I do not like it when someone tells me I am wrong. I don’t like to be wrong.
To admit that I am a sinner is to admit guilt. I am guilty of disobedience. Disobedient to One for whom I owe my eternity. I must begin a journey to makes things right with God. The first step is confession. I must admit to myself to identify the sin and at the same time, to Christ, in prayer. I must recognize sin in my life and turn from it. Change direction. I cannot physically travel to two different destinations – the same goes for my journey towards Christ and sin.
1 How joyful is the one whose transgression is forgiven, whose sin is covered!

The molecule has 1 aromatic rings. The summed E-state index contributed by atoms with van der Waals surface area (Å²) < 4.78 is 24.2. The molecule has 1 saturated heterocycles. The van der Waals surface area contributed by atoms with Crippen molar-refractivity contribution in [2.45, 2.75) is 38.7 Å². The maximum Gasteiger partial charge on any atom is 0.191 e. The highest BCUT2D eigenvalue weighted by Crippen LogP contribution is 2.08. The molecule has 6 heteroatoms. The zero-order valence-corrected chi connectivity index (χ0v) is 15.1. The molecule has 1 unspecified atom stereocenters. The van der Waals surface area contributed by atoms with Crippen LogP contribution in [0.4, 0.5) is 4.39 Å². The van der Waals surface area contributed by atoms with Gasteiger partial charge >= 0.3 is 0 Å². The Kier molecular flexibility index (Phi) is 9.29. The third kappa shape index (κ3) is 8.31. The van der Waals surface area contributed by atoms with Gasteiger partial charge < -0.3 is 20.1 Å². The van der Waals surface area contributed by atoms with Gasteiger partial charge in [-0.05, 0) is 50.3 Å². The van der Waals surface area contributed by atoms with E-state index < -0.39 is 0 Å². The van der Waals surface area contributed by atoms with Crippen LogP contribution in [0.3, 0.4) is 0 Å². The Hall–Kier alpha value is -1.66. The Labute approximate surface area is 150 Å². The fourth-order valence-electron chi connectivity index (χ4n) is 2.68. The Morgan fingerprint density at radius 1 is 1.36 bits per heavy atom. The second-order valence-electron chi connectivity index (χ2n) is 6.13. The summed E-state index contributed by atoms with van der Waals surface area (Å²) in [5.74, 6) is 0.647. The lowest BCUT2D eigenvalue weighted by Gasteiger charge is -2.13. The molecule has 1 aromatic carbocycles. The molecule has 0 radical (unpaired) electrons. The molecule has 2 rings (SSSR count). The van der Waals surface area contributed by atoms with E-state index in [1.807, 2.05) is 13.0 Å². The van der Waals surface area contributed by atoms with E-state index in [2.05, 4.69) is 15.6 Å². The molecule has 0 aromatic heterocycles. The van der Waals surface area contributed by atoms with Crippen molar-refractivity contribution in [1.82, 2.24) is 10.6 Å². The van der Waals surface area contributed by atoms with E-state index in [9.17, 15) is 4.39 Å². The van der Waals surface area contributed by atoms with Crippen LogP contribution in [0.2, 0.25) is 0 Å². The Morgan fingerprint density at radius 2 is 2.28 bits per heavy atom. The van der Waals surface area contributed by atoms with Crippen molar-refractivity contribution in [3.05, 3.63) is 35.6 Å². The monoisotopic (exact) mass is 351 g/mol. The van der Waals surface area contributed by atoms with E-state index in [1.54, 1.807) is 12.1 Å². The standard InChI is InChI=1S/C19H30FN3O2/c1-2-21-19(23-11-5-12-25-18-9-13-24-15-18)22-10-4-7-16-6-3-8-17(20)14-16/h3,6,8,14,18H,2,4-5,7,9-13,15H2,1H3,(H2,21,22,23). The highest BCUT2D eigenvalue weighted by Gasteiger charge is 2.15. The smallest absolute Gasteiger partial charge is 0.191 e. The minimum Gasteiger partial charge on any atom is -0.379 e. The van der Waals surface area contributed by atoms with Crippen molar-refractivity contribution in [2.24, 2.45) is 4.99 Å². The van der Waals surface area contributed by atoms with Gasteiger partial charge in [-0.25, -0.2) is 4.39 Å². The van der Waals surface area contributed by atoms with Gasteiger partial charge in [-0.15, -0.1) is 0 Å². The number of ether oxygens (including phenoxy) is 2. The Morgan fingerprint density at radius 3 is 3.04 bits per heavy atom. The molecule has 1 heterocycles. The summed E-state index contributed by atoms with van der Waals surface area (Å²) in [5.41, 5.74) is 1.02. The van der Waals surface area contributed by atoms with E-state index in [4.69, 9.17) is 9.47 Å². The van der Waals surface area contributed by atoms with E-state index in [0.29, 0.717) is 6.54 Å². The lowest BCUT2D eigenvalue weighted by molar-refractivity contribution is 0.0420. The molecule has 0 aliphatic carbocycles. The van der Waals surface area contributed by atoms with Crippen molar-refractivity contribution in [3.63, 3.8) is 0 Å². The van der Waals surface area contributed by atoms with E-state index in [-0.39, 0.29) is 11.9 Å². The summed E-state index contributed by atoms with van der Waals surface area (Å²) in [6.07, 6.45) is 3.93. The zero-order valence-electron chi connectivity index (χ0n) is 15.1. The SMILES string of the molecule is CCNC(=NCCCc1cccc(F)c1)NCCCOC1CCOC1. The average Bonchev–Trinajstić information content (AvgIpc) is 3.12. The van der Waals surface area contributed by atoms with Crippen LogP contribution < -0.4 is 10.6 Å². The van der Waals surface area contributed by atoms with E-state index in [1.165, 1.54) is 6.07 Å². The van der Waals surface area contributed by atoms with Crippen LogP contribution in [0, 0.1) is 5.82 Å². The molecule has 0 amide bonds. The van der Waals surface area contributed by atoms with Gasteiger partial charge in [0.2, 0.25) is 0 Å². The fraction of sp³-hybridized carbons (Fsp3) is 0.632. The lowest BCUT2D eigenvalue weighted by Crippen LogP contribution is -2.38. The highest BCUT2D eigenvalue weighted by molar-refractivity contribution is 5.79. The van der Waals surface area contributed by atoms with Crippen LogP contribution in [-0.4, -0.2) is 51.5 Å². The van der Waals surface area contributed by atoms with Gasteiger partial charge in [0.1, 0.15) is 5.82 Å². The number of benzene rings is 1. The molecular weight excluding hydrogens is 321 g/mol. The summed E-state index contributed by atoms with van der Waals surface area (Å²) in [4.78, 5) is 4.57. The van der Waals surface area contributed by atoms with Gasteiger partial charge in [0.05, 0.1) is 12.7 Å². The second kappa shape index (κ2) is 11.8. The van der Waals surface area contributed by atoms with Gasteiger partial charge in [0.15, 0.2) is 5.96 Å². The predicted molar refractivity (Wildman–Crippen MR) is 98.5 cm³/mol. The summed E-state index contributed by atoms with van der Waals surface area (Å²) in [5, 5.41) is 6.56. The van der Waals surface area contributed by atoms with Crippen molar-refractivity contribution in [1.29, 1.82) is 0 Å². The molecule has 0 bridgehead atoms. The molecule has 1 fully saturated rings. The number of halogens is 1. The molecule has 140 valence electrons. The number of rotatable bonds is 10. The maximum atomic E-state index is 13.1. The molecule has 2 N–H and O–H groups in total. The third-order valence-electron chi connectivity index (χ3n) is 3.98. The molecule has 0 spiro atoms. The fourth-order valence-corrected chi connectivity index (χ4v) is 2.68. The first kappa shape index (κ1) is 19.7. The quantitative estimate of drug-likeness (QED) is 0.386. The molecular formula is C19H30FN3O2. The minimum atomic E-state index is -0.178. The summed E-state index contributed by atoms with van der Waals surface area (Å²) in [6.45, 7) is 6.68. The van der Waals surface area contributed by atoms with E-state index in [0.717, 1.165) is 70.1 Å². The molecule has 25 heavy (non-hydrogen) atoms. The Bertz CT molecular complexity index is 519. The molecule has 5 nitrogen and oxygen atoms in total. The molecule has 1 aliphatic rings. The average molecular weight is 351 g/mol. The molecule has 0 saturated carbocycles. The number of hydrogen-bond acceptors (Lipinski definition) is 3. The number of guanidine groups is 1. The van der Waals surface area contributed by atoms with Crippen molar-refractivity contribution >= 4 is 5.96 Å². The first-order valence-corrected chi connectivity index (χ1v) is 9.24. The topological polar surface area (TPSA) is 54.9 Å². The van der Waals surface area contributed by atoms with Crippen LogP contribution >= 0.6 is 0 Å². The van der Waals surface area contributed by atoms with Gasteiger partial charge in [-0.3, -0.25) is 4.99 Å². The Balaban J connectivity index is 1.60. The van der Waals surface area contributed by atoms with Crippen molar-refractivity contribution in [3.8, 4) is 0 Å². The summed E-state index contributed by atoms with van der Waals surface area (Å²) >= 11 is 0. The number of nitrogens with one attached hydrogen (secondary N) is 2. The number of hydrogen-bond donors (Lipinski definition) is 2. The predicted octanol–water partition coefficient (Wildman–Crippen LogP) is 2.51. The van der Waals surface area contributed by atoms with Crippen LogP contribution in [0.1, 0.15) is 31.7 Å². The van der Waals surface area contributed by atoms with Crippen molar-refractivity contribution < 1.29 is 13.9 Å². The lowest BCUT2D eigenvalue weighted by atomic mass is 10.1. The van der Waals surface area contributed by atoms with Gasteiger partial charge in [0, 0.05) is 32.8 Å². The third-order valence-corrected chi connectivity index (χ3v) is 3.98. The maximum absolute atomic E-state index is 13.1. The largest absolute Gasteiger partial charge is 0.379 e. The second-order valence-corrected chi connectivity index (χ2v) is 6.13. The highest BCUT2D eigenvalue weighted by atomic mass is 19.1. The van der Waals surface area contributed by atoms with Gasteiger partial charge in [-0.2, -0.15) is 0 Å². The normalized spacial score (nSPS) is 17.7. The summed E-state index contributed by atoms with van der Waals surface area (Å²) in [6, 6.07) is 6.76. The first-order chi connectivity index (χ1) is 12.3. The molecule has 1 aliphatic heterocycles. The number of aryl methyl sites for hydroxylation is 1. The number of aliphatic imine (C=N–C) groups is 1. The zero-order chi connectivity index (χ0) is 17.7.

2 How joyful is a person whom the Lord does not charge with iniquity and in whose spirit is no deceit!
3 When I kept silent, my bones became brittle from my groaning all day long.
4 For day and night your hand was heavy on me; my strength was drained as in the summer’s heat. Selah
5 Then I acknowledged my sin to you and did not conceal my iniquity. I said, “I will confess my transgressions to the Lord,” and you forgave the guilt of my sin. Selah
The word repentance comes from the Greek word metanoia. The prefix meta can mean “with”, “beside”, or “after”. The root noia is the verb form of the noun the we frequently find in the bible as nous. This is simply the Greek word for “mind”. In its simplest form, the term metanois has to do with “the mind afterward”, or, as we might say, “an afterthought”. In the Greek language, it came to mean “a significant changing of one’s mind.”
This is not just a matter of intellectual judgement, such as changing my approach after trying to solve a problem. It has to do with changing my mind with respect to my behavior.